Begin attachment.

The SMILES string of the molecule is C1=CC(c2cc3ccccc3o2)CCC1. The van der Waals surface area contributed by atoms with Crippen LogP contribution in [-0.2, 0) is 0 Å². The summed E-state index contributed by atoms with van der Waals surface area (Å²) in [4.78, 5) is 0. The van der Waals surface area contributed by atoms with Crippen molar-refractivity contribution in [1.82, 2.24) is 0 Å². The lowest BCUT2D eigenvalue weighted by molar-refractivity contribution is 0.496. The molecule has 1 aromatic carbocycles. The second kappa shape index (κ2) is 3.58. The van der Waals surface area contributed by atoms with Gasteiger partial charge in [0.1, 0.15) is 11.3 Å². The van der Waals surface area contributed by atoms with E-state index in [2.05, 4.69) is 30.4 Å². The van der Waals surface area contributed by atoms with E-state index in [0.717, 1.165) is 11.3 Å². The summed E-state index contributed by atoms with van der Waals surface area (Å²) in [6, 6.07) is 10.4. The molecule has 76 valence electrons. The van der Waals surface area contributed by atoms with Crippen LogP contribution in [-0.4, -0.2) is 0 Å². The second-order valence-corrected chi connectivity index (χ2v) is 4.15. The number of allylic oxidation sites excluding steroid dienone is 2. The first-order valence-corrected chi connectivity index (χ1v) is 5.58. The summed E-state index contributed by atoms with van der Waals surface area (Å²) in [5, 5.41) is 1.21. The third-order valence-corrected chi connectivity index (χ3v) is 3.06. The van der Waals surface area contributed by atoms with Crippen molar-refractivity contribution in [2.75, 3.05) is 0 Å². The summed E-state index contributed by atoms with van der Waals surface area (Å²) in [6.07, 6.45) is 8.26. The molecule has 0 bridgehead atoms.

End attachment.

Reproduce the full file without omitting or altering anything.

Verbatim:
The SMILES string of the molecule is C1=CC(c2cc3ccccc3o2)CCC1. The van der Waals surface area contributed by atoms with Crippen LogP contribution in [-0.2, 0) is 0 Å². The summed E-state index contributed by atoms with van der Waals surface area (Å²) in [4.78, 5) is 0. The van der Waals surface area contributed by atoms with Crippen molar-refractivity contribution in [1.82, 2.24) is 0 Å². The lowest BCUT2D eigenvalue weighted by molar-refractivity contribution is 0.496. The molecule has 1 aromatic carbocycles. The second kappa shape index (κ2) is 3.58. The van der Waals surface area contributed by atoms with Gasteiger partial charge in [0.1, 0.15) is 11.3 Å². The van der Waals surface area contributed by atoms with E-state index in [2.05, 4.69) is 30.4 Å². The van der Waals surface area contributed by atoms with E-state index in [0.717, 1.165) is 11.3 Å². The summed E-state index contributed by atoms with van der Waals surface area (Å²) in [6, 6.07) is 10.4. The molecule has 76 valence electrons. The van der Waals surface area contributed by atoms with Crippen LogP contribution in [-0.4, -0.2) is 0 Å². The second-order valence-corrected chi connectivity index (χ2v) is 4.15. The number of allylic oxidation sites excluding steroid dienone is 2. The first-order valence-corrected chi connectivity index (χ1v) is 5.58. The summed E-state index contributed by atoms with van der Waals surface area (Å²) in [5, 5.41) is 1.21. The third-order valence-corrected chi connectivity index (χ3v) is 3.06. The van der Waals surface area contributed by atoms with Crippen molar-refractivity contribution in [2.75, 3.05) is 0 Å². The summed E-state index contributed by atoms with van der Waals surface area (Å²) in [6.07, 6.45) is 8.26. The molecule has 0 bridgehead atoms.